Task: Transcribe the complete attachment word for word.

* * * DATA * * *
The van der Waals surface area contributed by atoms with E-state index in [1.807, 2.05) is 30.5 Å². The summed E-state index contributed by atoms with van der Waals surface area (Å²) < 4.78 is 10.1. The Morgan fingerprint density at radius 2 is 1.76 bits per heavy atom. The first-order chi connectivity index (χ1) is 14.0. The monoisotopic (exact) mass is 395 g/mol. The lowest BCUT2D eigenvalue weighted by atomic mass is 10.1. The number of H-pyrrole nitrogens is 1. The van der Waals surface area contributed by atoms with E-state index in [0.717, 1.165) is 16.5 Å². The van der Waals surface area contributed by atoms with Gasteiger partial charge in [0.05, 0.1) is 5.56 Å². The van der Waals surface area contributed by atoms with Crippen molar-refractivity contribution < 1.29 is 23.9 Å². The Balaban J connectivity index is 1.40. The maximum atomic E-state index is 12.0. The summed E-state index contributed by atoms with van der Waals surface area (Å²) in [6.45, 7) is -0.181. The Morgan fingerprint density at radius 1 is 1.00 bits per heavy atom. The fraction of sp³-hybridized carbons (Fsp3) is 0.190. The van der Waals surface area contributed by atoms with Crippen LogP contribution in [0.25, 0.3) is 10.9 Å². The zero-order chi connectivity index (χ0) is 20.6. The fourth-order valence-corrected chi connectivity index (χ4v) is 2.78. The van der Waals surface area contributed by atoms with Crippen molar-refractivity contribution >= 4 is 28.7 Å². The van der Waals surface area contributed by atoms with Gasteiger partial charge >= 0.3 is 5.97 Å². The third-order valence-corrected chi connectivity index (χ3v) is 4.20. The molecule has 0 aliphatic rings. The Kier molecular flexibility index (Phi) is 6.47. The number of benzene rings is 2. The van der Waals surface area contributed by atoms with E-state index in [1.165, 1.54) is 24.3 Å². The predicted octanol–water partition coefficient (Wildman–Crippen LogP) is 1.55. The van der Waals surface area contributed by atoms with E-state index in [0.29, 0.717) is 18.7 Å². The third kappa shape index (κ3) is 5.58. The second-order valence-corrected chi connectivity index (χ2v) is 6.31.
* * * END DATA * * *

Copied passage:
The van der Waals surface area contributed by atoms with E-state index in [1.807, 2.05) is 30.5 Å². The summed E-state index contributed by atoms with van der Waals surface area (Å²) < 4.78 is 10.1. The Morgan fingerprint density at radius 2 is 1.76 bits per heavy atom. The first-order chi connectivity index (χ1) is 14.0. The monoisotopic (exact) mass is 395 g/mol. The lowest BCUT2D eigenvalue weighted by atomic mass is 10.1. The number of H-pyrrole nitrogens is 1. The van der Waals surface area contributed by atoms with E-state index in [0.717, 1.165) is 16.5 Å². The van der Waals surface area contributed by atoms with Gasteiger partial charge in [0.05, 0.1) is 5.56 Å². The van der Waals surface area contributed by atoms with Crippen molar-refractivity contribution < 1.29 is 23.9 Å². The Balaban J connectivity index is 1.40. The maximum atomic E-state index is 12.0. The summed E-state index contributed by atoms with van der Waals surface area (Å²) in [6.45, 7) is -0.181. The Morgan fingerprint density at radius 1 is 1.00 bits per heavy atom. The fraction of sp³-hybridized carbons (Fsp3) is 0.190. The van der Waals surface area contributed by atoms with Crippen LogP contribution in [0.25, 0.3) is 10.9 Å². The zero-order chi connectivity index (χ0) is 20.6. The fourth-order valence-corrected chi connectivity index (χ4v) is 2.78. The van der Waals surface area contributed by atoms with Crippen molar-refractivity contribution >= 4 is 28.7 Å². The van der Waals surface area contributed by atoms with Gasteiger partial charge >= 0.3 is 5.97 Å². The third-order valence-corrected chi connectivity index (χ3v) is 4.20. The molecule has 0 aliphatic rings. The Kier molecular flexibility index (Phi) is 6.47. The number of benzene rings is 2. The van der Waals surface area contributed by atoms with E-state index in [1.165, 1.54) is 24.3 Å². The predicted octanol–water partition coefficient (Wildman–Crippen LogP) is 1.55. The van der Waals surface area contributed by atoms with E-state index in [0.29, 0.717) is 18.7 Å². The third kappa shape index (κ3) is 5.58. The second-order valence-corrected chi connectivity index (χ2v) is 6.31.